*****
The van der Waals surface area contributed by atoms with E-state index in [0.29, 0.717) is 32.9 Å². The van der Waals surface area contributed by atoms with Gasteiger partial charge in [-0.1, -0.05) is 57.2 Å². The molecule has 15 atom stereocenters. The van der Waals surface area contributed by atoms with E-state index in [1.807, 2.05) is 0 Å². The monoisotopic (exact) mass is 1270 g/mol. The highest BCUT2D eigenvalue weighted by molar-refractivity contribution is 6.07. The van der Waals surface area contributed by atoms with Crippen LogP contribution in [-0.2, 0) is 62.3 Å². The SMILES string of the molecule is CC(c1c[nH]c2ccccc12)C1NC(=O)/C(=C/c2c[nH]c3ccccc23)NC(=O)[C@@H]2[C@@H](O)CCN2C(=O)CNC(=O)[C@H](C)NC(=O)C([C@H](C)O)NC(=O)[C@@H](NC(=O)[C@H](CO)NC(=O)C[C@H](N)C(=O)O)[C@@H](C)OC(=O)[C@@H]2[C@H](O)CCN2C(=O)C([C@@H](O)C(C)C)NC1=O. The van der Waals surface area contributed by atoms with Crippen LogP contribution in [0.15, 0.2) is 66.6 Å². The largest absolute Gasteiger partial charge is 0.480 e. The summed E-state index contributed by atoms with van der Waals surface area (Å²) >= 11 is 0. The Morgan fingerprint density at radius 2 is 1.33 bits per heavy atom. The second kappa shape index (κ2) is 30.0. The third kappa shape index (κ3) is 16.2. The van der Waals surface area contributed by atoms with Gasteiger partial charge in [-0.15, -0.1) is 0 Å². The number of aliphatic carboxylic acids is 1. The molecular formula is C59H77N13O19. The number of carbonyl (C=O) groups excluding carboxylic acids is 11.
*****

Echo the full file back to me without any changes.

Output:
The van der Waals surface area contributed by atoms with E-state index in [0.29, 0.717) is 32.9 Å². The van der Waals surface area contributed by atoms with Gasteiger partial charge in [-0.1, -0.05) is 57.2 Å². The molecule has 15 atom stereocenters. The van der Waals surface area contributed by atoms with E-state index in [1.807, 2.05) is 0 Å². The monoisotopic (exact) mass is 1270 g/mol. The highest BCUT2D eigenvalue weighted by molar-refractivity contribution is 6.07. The van der Waals surface area contributed by atoms with Crippen LogP contribution in [-0.2, 0) is 62.3 Å². The SMILES string of the molecule is CC(c1c[nH]c2ccccc12)C1NC(=O)/C(=C/c2c[nH]c3ccccc23)NC(=O)[C@@H]2[C@@H](O)CCN2C(=O)CNC(=O)[C@H](C)NC(=O)C([C@H](C)O)NC(=O)[C@@H](NC(=O)[C@H](CO)NC(=O)C[C@H](N)C(=O)O)[C@@H](C)OC(=O)[C@@H]2[C@H](O)CCN2C(=O)C([C@@H](O)C(C)C)NC1=O. The van der Waals surface area contributed by atoms with Crippen LogP contribution in [0.15, 0.2) is 66.6 Å². The largest absolute Gasteiger partial charge is 0.480 e. The summed E-state index contributed by atoms with van der Waals surface area (Å²) >= 11 is 0. The Morgan fingerprint density at radius 2 is 1.33 bits per heavy atom. The second kappa shape index (κ2) is 30.0. The third kappa shape index (κ3) is 16.2. The van der Waals surface area contributed by atoms with Gasteiger partial charge in [-0.15, -0.1) is 0 Å². The number of aliphatic carboxylic acids is 1. The molecular formula is C59H77N13O19. The number of carbonyl (C=O) groups excluding carboxylic acids is 11.